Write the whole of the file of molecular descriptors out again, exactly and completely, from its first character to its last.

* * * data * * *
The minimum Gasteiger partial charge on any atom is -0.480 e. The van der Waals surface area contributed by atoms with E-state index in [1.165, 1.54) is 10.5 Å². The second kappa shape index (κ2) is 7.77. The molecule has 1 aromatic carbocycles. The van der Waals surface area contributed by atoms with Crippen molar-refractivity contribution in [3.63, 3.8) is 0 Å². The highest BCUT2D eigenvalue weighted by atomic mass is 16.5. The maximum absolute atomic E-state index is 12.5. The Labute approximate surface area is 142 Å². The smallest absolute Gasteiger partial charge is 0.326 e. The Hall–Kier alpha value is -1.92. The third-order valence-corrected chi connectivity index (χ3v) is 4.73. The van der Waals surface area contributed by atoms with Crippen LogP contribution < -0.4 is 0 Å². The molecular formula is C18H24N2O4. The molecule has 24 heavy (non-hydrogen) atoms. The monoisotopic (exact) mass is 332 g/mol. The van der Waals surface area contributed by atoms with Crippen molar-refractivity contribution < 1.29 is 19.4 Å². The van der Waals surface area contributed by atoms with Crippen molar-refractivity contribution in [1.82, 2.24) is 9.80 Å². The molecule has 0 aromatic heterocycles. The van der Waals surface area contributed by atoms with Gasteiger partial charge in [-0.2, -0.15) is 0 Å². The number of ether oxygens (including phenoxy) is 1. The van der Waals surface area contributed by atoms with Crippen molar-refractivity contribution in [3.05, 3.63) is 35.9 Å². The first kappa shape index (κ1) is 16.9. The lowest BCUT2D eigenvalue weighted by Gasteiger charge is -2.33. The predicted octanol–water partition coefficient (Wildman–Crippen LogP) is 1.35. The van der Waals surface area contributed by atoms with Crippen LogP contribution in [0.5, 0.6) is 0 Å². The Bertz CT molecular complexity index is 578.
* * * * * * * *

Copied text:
The minimum Gasteiger partial charge on any atom is -0.480 e. The van der Waals surface area contributed by atoms with E-state index in [1.165, 1.54) is 10.5 Å². The second kappa shape index (κ2) is 7.77. The molecule has 1 aromatic carbocycles. The van der Waals surface area contributed by atoms with Crippen molar-refractivity contribution in [3.63, 3.8) is 0 Å². The highest BCUT2D eigenvalue weighted by atomic mass is 16.5. The maximum absolute atomic E-state index is 12.5. The Labute approximate surface area is 142 Å². The smallest absolute Gasteiger partial charge is 0.326 e. The Hall–Kier alpha value is -1.92. The third-order valence-corrected chi connectivity index (χ3v) is 4.73. The van der Waals surface area contributed by atoms with Crippen LogP contribution < -0.4 is 0 Å². The molecular formula is C18H24N2O4. The molecule has 24 heavy (non-hydrogen) atoms. The monoisotopic (exact) mass is 332 g/mol. The van der Waals surface area contributed by atoms with Crippen molar-refractivity contribution < 1.29 is 19.4 Å². The van der Waals surface area contributed by atoms with Crippen molar-refractivity contribution in [1.82, 2.24) is 9.80 Å². The molecule has 0 aromatic heterocycles. The van der Waals surface area contributed by atoms with Gasteiger partial charge in [-0.2, -0.15) is 0 Å². The number of ether oxygens (including phenoxy) is 1. The van der Waals surface area contributed by atoms with Crippen molar-refractivity contribution in [3.05, 3.63) is 35.9 Å². The first kappa shape index (κ1) is 16.9. The lowest BCUT2D eigenvalue weighted by Gasteiger charge is -2.33. The predicted octanol–water partition coefficient (Wildman–Crippen LogP) is 1.35. The van der Waals surface area contributed by atoms with Crippen LogP contribution in [0.5, 0.6) is 0 Å². The Bertz CT molecular complexity index is 578.